July  2013    
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  "Congress shall make no law respecting an establishment of religion, or prohibiting the free exercise thereof; or abridging the freedom of speech, or of the press; or the right of the people peaceably to assemble, and to petition the Government for a redress of grievances." 

Follow NEFAC's ongoing First Amendment conversation as it develops across New England 
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Newspaper Appeals Denial of Details on Alien Arrests in NH
  A newspaper is challenging a federal judge's denial of information on aliens arrested in New Hampshire by the Immigration and Customs Enforcement.
   Gregory V. Sullivan, who represents the New Hampshire Union Leader, said  the appeal was filed with the First U.S. Circuit Court of Appeals in Boston. The appellate brief is due Aug. 28.
   ICE arrested six aliens who were convicted criminals in 2011 but refused to release their identities.
  The newspaper's suit for access to details of the arrests and IDs was rejected in April by a federal judge in Concord.
   In a similar case, a judge in the U.S. District Court for the Southern District of New York found in favor of the Boston Globe and its parent company, the New York Times.
   The Globe sought the names of illegal aliens who were convicted of a crime, slated for deportation and then released from federal custody.
Keep up with First Amendment issues via NEFAC's blog
 It's a forum for citizens, journalists, students, public policy advocates and government officials to have their say on First Amendment issues.
   The blog is maintained by the staff of the New England First Amendment Center at the School of Journalism at Northeastern University.
   Submit comments to Laura Crimaldi:

Electronic Chatter Among Officials at Public Meetings Raises Issues of Transparency  

By Jonathan Van Fleet

   NASHUA, N.H. - When officials in Nashua came up with an idea to equip the city's elected leaders with electronic tablets at public meetings to save costs on paper copies of documents, it seemed like a decent idea.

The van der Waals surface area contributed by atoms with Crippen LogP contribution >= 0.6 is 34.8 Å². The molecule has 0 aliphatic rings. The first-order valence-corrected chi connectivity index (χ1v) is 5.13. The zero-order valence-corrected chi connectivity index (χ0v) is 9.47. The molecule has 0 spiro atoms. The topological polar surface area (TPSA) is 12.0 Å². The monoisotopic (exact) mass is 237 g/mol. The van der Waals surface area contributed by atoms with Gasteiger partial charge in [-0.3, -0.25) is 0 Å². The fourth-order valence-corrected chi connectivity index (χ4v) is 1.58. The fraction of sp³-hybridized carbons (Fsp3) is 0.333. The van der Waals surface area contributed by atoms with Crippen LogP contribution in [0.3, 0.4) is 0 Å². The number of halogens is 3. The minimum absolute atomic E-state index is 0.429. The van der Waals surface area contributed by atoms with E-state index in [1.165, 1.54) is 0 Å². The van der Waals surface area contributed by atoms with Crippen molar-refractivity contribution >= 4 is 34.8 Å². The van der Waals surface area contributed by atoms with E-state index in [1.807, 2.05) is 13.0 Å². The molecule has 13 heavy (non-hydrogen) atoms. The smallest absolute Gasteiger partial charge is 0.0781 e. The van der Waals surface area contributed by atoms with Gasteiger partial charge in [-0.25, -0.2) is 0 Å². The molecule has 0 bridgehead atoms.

VanFleet   Except for one thing -- keeping track of their electronic communication during public meetings.

   As our open government laws struggle to keep up in an electronic age, the idea that Nashua's top elected leaders on the Board of Aldermen could be chatting with each other through their Gmail accounts brings up a huge question of accountability.  

   It's a dilemma that could present itself in virtually any city hall in the country and it's a challenge for the newsrooms that cover them.

   At The Telegraph, New Hampshire's second largest newspaper, we've already seen these elected officials work on their personal iPads and cell phones during meetings. And getting those records have been spotty, at best.

Read more

Chafee Signs Legislation Shielding RI School Safety Plans from Public View

By Steven Brown
   PROVIDENCE - Last year, after a ten-year struggle by open government groups to get the law updated, the Rhode Island General Assembly enacted some important reforms to the state's Access to Public Records Act (APRA). Regrettably, this year the legislature appeared to show buyer's remorse, passing bills that will keep Rhode Islanders in the dark on important issues.